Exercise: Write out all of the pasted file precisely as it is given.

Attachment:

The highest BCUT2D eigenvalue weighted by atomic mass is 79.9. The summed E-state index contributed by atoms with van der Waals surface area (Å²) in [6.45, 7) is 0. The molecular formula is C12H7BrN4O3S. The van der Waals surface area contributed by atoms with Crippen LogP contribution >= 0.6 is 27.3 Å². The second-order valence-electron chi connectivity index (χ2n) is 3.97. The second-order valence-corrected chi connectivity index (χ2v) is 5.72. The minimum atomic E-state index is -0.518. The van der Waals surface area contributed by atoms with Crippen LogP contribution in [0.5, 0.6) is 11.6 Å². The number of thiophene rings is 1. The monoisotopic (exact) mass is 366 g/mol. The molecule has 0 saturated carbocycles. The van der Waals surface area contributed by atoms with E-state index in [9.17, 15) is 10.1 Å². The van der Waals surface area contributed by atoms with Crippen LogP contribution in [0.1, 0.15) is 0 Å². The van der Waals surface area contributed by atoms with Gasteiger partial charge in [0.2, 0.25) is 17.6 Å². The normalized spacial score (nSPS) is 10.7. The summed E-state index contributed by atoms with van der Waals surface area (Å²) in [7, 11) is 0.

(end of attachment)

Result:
The highest BCUT2D eigenvalue weighted by atomic mass is 79.9. The summed E-state index contributed by atoms with van der Waals surface area (Å²) in [6.45, 7) is 0. The molecular formula is C12H7BrN4O3S. The van der Waals surface area contributed by atoms with Crippen LogP contribution >= 0.6 is 27.3 Å². The second-order valence-electron chi connectivity index (χ2n) is 3.97. The second-order valence-corrected chi connectivity index (χ2v) is 5.72. The minimum atomic E-state index is -0.518. The van der Waals surface area contributed by atoms with Crippen LogP contribution in [0.5, 0.6) is 11.6 Å². The number of thiophene rings is 1. The monoisotopic (exact) mass is 366 g/mol. The molecule has 0 saturated carbocycles. The van der Waals surface area contributed by atoms with E-state index in [9.17, 15) is 10.1 Å². The van der Waals surface area contributed by atoms with Crippen LogP contribution in [0.1, 0.15) is 0 Å². The van der Waals surface area contributed by atoms with Gasteiger partial charge in [0.2, 0.25) is 17.6 Å². The normalized spacial score (nSPS) is 10.7. The summed E-state index contributed by atoms with van der Waals surface area (Å²) in [7, 11) is 0.